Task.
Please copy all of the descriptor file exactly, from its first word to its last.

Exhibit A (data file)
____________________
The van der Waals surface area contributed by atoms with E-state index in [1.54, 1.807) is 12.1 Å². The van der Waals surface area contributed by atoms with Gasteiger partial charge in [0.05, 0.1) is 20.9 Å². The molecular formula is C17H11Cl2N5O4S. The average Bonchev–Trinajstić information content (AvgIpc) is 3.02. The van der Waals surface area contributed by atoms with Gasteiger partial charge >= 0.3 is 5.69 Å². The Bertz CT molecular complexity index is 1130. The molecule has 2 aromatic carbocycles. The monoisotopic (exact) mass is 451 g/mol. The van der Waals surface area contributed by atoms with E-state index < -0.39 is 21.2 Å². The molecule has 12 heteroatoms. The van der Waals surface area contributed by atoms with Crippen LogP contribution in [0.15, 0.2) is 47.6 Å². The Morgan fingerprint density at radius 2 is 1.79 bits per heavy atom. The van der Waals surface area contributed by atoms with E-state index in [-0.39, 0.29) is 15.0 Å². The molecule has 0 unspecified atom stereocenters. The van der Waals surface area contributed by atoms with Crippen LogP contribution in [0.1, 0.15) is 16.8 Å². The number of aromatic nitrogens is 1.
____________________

The van der Waals surface area contributed by atoms with E-state index in [1.54, 1.807) is 12.1 Å². The van der Waals surface area contributed by atoms with Gasteiger partial charge in [0.05, 0.1) is 20.9 Å². The molecular formula is C17H11Cl2N5O4S. The average Bonchev–Trinajstić information content (AvgIpc) is 3.02. The van der Waals surface area contributed by atoms with Gasteiger partial charge >= 0.3 is 5.69 Å². The Bertz CT molecular complexity index is 1130. The molecule has 2 aromatic carbocycles. The monoisotopic (exact) mass is 451 g/mol. The van der Waals surface area contributed by atoms with E-state index < -0.39 is 21.2 Å². The molecule has 12 heteroatoms. The van der Waals surface area contributed by atoms with Crippen LogP contribution in [0.15, 0.2) is 47.6 Å². The Morgan fingerprint density at radius 2 is 1.79 bits per heavy atom. The van der Waals surface area contributed by atoms with E-state index in [-0.39, 0.29) is 15.0 Å². The molecule has 0 unspecified atom stereocenters. The van der Waals surface area contributed by atoms with Crippen LogP contribution in [0.1, 0.15) is 16.8 Å². The number of aromatic nitrogens is 1.